Off to the side, set in 100 acres of land is a police campus. And in it, is the dog squad - a 10-acre area devoted to the training and handling of the police dogs.April 21, 2020, 3:13 p.m. | Updated April 21, 2020, 4:13 p.m.
The Hosur Road leading from central Bangalore to Koramangala is quiet. Typical of a lockdown day. The fact that we drive in 4th gear is as unusual as the absence of noise and air pollution.
Off to the side, set in 100 acres of land is a police campus. And in it, is the dog squad - a 10-acre area devoted to the training and handling of the police dogs.
The acreage is green and filled with mango, coconut and jackfruit trees.
A bunch of policemen sweep between the trees. The sound of dogs barking in the distance is uplifting. One of them is saying something loudly, but somehow, you can tell the complaint is about something trivial.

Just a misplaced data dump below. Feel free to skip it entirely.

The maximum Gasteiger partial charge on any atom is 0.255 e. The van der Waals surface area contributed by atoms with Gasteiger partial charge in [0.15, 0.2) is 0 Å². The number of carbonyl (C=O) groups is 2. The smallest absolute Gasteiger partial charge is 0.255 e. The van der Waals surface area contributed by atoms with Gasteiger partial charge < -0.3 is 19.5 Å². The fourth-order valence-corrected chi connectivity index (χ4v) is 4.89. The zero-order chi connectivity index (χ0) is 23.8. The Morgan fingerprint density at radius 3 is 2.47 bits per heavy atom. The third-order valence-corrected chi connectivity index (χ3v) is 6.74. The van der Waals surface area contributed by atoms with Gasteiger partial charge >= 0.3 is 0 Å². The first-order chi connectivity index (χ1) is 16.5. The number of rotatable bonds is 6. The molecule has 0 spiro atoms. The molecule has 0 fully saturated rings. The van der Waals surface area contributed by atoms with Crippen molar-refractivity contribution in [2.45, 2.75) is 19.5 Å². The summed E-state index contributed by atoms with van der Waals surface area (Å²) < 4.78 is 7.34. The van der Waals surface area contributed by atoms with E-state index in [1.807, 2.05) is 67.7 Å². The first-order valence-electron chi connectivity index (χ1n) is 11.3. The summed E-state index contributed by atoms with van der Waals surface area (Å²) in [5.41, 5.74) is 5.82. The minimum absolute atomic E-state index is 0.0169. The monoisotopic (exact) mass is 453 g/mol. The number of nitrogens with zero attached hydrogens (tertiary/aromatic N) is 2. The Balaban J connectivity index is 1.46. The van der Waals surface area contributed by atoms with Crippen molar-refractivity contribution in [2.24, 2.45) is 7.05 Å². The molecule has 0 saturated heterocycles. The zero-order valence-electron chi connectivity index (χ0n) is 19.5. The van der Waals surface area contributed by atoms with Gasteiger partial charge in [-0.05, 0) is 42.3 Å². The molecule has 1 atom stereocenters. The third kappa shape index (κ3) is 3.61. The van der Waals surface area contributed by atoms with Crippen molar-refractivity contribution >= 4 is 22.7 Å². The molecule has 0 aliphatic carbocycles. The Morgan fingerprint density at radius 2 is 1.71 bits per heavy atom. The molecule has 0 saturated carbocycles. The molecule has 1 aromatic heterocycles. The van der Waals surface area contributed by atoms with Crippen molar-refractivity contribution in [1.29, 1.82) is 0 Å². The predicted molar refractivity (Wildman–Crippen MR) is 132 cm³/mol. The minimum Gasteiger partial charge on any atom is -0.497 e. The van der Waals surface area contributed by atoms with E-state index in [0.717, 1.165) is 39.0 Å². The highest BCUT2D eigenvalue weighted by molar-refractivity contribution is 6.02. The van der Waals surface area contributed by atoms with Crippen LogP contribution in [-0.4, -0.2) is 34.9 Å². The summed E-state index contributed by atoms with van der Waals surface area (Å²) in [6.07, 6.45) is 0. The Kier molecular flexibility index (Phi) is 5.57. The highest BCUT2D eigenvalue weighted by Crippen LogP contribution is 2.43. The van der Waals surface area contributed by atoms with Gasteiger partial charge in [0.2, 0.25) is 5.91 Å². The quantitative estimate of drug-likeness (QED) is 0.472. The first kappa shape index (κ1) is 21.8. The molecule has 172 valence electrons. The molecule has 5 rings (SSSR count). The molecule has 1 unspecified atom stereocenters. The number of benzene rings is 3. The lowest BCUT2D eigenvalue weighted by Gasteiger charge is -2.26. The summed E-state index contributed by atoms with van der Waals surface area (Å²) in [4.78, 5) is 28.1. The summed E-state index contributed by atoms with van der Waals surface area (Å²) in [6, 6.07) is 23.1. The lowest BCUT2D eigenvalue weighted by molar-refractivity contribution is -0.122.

From the distance, not far enough, is the sound of someone learning to play bagpipes. We use “learning” and “play” with a degree of charity. (If only there was a way to report the torture of bagpipes to a Society for the Prevention of Cruelty to Musical Instruments… but we weren’t there for the “music”.)
With all the orderliness and the sylvan-ness of the campus and the prospect of meeting cute dogs, it is easy to forget that the Bangalore police dogs have a serious and dangerous job. They assist the police in ways that neither man nor machine can. The cuteness of the dogs belies their ferocity.
They are trained to throw themselves through glass windows, enter terrorist hideouts and confront armed criminals. To do this, they need to be lithe and strong and be a weapon for the police.
And then there are the other dogs who are trained -- on account of their extremely advanced olfactory senses - to alert their handlers to the presence of explosives and drugs. And also, to provide clues in the case of theft and murder.
Not being natural subjects or advocates of the Indian Penal Code, the police dogs do what they do because they are creatures of duty and are devoted to their handler; the latter reason being the fulcrum of the entire police doggie doctrine. Indeed, being devoted to one’s duty and having the discipline to follow orders is the entire doctrine of the uniformed services.